Why does this compile?

struct A {};
struct B {
    B(A& _a) : a(_a) {}
    A   &a;

void f1(A&) {}
void f2(const B &b) { f1(b.a); }

int main() {
    A a;
    B b{a};
    return 0;

Inside f2() b is const, so my understanding was that b.a should also be const. But it does compile and the compiler allows calling f1().

Replace 'A& a;' in struct B with 'A a;' and it no longer works. Now in f1() b.a indeed is const:

invalid initialization of reference of type 'A&' from expression of type 'const A'

Please help me understand this... Thanks.


When an object is const, it doesn't cause the reference members to also become const since the referent is not a part of the object itself. The reference member is just a piece of information representing the address of some other object. Whether or not the B object itself is immutable shouldn't affect whether it should be possible to mutate the objects it references.

If you make the B::a member a non-reference, as in A a;, then the B object will actually contain within itself an A object, so when the former is const, the latter will be too.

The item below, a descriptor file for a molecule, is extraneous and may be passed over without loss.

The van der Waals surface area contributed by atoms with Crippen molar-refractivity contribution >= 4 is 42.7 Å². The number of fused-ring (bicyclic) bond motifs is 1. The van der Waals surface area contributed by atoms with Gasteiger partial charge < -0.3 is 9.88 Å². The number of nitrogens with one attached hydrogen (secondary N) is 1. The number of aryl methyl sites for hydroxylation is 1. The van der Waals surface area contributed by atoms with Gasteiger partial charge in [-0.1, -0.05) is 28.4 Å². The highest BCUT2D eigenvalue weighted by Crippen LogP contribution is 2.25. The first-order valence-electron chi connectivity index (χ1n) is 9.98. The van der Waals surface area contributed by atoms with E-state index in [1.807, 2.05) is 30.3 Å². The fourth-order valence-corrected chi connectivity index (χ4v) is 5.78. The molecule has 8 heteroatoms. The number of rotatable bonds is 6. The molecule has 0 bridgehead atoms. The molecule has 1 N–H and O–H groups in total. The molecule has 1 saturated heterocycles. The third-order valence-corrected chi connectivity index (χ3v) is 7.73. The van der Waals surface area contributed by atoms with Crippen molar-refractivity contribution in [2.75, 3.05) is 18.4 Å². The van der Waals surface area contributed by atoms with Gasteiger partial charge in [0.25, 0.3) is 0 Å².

Inside f2() b is const, so my understanding was that b.a should also be const.

It is. If the instance is const then it's members will be, too. But look at the type of the member:

A & a;

That's a reference to A. Making that const yields a constant reference to A:

A & const a;

Not a reference to a constant A.

  • error: 'const' qualifiers cannot be applied to 'A&' – Jarek Feb 26 '17 at 23:02
  • Who says that? (In what context?) Yes, it is completely redundant. Anyway, it was more meant as thought experiment ;) – Daniel Jour Feb 26 '17 at 23:07

Strictly speaking there are no constant references. There are references to constant objects.

In the class B the data member a is declared like a reference to non-constant object of the type A.

A   &a;

and this reference is passed as an argument to a function that accepts a reference to a non-constant object

void f1(A&) {}
void f2(const B &b) { f1(b.a); }

Thus the code compiles successfully.

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